by Robert I. Evans and Avrum D. Lapin
Nonprofit leaders face tremendous pressures today: living, operating and succeeding in a competitive marketplace of ideas, programs and services presents innumerable challenges. Donors who are guided by a passion for certain aspects of an agency’s mission and vision might be unaware, or unconcerned, about the everyday deliverables the agency must produce to achieve certain goals. Keeping both supporters and constituents happy is often a delicate dance.
Nonprofit leaders must continuously upgrade and strengthen their abilities to translate their mission into a “selling proposition” for a variety of interest groups. This selling proposition involves creating a case for support that clearly communicates what the agency does, their goals, and the methodologies used to achieve these goals. All of these complexities must then be translated into “everyday language” and communicated in the fundraising context to donors of all shapes and sizes, from national foundations to individual givers.
In today’s economy, customers drive the marketplace, and in the philanthropic world, donors drive the discussion around sustainable funding. The essential question then becomes, “What do donors want?” What are their motivations to give, and what do they expect from the agencies they support and the staff who run them? How are decisions made in the current giving climate, and what are the “deal breakers” today?
We thought that it would be most helpful to address these issues through questions that are often raised during our interactions with donors across North America. Let us predicate this conversation with two basic assumptions about why people give:
- They care about the person making the “ask.” Despite advances in technology and the way people give to agencies (text to give, online fundraising websites, etc.) the dictum “people give to people” is still as true as ever.
- They care about the impact of their gift. The vision of the organization and the resulting impact of the contribution are critical to encouraging a donor to make a gift. The difference that the gift will make in the lives of people, the life of the community and in the life of the donor remains essential parts of the “selling proposition.”
Now, let’s move onto the top three questions we receive as fundraising consultants.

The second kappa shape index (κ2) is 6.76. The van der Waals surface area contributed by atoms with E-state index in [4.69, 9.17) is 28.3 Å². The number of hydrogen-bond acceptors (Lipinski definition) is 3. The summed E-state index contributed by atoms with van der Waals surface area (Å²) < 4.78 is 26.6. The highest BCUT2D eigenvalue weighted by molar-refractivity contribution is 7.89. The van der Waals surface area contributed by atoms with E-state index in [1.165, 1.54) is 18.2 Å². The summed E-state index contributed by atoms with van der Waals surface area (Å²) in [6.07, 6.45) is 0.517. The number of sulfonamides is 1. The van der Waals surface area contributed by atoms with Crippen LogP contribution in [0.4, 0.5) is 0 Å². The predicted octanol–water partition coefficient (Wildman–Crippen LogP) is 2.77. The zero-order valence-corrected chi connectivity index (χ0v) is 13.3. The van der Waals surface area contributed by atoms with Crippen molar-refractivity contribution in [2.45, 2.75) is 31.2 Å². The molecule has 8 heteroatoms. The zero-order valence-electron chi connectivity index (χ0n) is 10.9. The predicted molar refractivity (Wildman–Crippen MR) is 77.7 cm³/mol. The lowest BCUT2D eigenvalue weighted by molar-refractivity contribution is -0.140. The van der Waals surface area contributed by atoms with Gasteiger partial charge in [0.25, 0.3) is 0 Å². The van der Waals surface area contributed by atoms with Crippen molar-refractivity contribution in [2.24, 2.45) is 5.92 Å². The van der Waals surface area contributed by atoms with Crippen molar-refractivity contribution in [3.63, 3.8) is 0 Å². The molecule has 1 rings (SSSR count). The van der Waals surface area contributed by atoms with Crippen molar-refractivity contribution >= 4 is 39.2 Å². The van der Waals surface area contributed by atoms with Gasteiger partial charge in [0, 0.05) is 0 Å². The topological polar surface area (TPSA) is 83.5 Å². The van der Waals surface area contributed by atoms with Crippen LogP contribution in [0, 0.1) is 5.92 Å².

DONOR QUESTION #1: Do you have a Business Plan?
We first heard this question more than ten years ago during a meeting with a prospective major donor to a prominent Jewish arts group in New York City. Nowadays the question seems intuitive enough, yet the organization’s Artistic Director who was leading the meeting was taken aback.
“Well, we have a budget,” she responded.
“I’m not looking for a budget,” the prospect responded. “I want to know that my investment will not be swallowed up because the organization – as much as I love what you do – won’t exist five years from now. Show me that you believe and can demonstrate that you will be around and in good health and I will make the gift that you are asking for.”
SOLUTION #1: Be prepared with current facts and long-term vision.
Be ready with the facts: your nonprofit is a business with a ”selling proposition” that provides demonstrable benefits within your community. Know what those benefits are and how they will change over time. Luckily for our example organization, the Director had considered the long-term viability of the mission and vision and was able to communicate it to the donor, who then made a significant gift. It is essential for nonprofit leaders to consider the long-term vision for your nonprofit: where it is today, where it will in five years, and in ten years. This long-term vision (which will often include grand plans such as new programs, services, and resources) will inspire and motivate your donors.
DONOR QUESTION #2: Why does it take so long to understand what you do?
“It is like I have ADD sometimes: I cannot listen to long explanations,” complained a leading benefactor to a growing Israel-based organization. This individual, a successful entrepreneur and philanthropist, made a good point.
In today’s fast-paced and hyper-competitive world driven by smart-phones, tablets, and the demand for instantaneous responses and results, donors want the information now. In addition, loyalty is an almost-dying commodity; unlike in decades past when someone picked one cause and stayed with it for a lifetime, today’s donors spread themselves around.